In a discovery that could lead to the development of new treatments for gastric cancer, scientists at the Melbourne Branch of the international Ludwig Institute for Cancer Research (LICR) have discovered what appears to be the primary driver of tumor development in the stomach.
Results published today on-line in the Journal of Clinical Investigation show that inhibiting the signaling cascade initiated by the IL-11 protein prevented the development of inflammation, hyperplasia (an abnormal increase in the number of cells) and tumor formation in pre-clinical models of gastric cancer.
Gastric cancer is the second most common cause of cancer-related deaths around the world, and has been shown previously to be correlated with chronic inflammation. Persistent activation of the Stat3 protein, which is known to play roles in inflammation-associated carcinogenesis, is commonly found in gastric and many other types of cancer. Until now, however, the underlying cause of hyperactive Stat3 was unknown. The current study demonstrates that IL-11 promotes chronic inflammation and associated tumorigenesis in the stomach by inducing excessive activation of Stat3. The study used both genetic and pharmacologic inhibitors to show that blocking this signaling pathway prevented or reduced tumorigenesis in a mouse model of inflammation-dependent human gastric cancer.
“Although we made this discovery in a mouse model, we expect it to be highly relevant to the clinic because of the striking similarity in gastric tumour development and appearance between mice and men,” says the lead author of the study, Professor Matthias Ernst from the LICR Melbourne Branch. “The clear link between inhibition of IL-11/Stat3 activity and suppression of gastric tumorigenesis that we identified supports the further development of pharmacologic agents that target these molecules for the treatment of gastric and potentially other cancers. We believe that we have a very relevant model in our hand for the preclinical assessment of such compounds as well as for the identification of potential markers that may ultimately help in the early detection of disease.
Sarah L. White | EurekAlert!
Single-stranded DNA and RNA origami go live
15.12.2017 | Wyss Institute for Biologically Inspired Engineering at Harvard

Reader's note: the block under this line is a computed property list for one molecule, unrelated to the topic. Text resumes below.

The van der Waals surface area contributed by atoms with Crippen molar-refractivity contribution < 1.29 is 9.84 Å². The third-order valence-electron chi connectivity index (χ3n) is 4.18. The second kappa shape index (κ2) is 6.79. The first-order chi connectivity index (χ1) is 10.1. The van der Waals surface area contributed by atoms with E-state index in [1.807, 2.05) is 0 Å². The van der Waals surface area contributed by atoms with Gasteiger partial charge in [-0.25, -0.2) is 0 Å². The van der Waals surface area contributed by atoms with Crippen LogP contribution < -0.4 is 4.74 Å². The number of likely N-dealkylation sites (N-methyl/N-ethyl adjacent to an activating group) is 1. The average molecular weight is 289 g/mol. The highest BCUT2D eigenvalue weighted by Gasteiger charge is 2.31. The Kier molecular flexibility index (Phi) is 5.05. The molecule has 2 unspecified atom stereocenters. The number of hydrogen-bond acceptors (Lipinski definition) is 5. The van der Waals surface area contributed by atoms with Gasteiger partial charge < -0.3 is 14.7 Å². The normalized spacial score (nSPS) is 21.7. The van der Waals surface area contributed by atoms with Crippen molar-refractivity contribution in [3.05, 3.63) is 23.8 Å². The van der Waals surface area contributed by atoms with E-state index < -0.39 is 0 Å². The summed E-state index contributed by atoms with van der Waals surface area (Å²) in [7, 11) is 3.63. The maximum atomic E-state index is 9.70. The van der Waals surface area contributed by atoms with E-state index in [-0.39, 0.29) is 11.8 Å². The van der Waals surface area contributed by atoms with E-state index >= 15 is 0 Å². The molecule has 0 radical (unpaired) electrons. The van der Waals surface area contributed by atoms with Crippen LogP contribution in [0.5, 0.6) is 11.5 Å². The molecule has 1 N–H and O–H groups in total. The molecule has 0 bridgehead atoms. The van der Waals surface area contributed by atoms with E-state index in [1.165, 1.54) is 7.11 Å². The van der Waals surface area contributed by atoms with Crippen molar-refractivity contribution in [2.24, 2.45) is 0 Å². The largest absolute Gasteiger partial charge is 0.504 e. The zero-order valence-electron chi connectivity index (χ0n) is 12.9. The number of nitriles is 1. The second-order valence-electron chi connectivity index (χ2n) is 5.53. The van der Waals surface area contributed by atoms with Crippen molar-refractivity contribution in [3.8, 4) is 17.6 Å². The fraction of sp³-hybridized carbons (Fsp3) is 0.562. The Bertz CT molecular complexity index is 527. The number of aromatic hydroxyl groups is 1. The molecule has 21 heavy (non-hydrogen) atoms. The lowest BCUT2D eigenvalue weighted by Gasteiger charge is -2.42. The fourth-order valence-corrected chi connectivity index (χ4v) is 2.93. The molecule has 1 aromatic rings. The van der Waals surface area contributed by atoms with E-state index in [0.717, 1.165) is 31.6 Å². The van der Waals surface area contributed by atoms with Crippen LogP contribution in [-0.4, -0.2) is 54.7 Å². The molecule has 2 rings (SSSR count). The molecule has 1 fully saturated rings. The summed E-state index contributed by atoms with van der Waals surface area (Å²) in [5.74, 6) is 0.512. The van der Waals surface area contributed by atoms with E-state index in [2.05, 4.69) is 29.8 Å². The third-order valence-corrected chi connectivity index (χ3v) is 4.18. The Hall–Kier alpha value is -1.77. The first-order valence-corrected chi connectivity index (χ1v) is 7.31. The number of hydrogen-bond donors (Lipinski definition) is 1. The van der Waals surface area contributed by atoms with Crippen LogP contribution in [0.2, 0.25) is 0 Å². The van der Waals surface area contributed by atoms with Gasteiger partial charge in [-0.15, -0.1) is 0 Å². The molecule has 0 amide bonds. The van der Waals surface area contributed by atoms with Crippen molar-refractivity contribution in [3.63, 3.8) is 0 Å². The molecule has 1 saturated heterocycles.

New antbird species discovered in Peru by LSU ornithologists
15.12.2017 | Louisiana State University
DNA molecules that follow specific instructions could offer more precise molecular control of synthetic chemical systems, a discovery that opens the door for engineers to create molecular machines with new and complex behaviors.
Researchers have created chemical amplifiers and a chemical oscillator using a systematic method that has the potential to embed sophisticated circuit...
MPQ scientists achieve long storage times for photonic quantum bits which break the lower bound for direct teleportation in a global quantum network.
Concerning the development of quantum memories for the realization of global quantum networks, scientists of the Quantum Dynamics Division led by Professor...
Researchers have developed a water cloaking concept based on electromagnetic forces that could eliminate an object's wake, greatly reducing its drag while...
Tiny pores at a cell's entryway act as miniature bouncers, letting in some electrically charged atoms--ions--but blocking others. Operating as exquisitely sensitive filters, these "ion channels" play a critical role in biological functions such as muscle contraction and the firing of brain cells.
To rapidly transport the right ions through the cell membrane, the tiny channels rely on a complex interplay between the ions and surrounding molecules,...
The miniaturization of the current technology of storage media is hindered by fundamental limits of quantum mechanics. A new approach consists in using so-called spin-crossover molecules as the smallest possible storage unit. Similar to normal hard drives, these special molecules can save information via their magnetic state. A research team from Kiel University has now managed to successfully place a new class of spin-crossover molecules onto a surface and to improve the molecule’s storage capacity. The storage density of conventional hard drives could therefore theoretically be increased by more than one hundred fold. The study has been published in the scientific journal Nano Letters.
Over the past few years, the building blocks of storage media have gotten ever smaller. But further miniaturization of the current technology is hindered by...
11.12.2017 | Event News
08.12.2017 | Event News
07.12.2017 | Event News
15.12.2017 | Power and Electrical Engineering
15.12.2017 | Materials Sciences
15.12.2017 | Life Sciences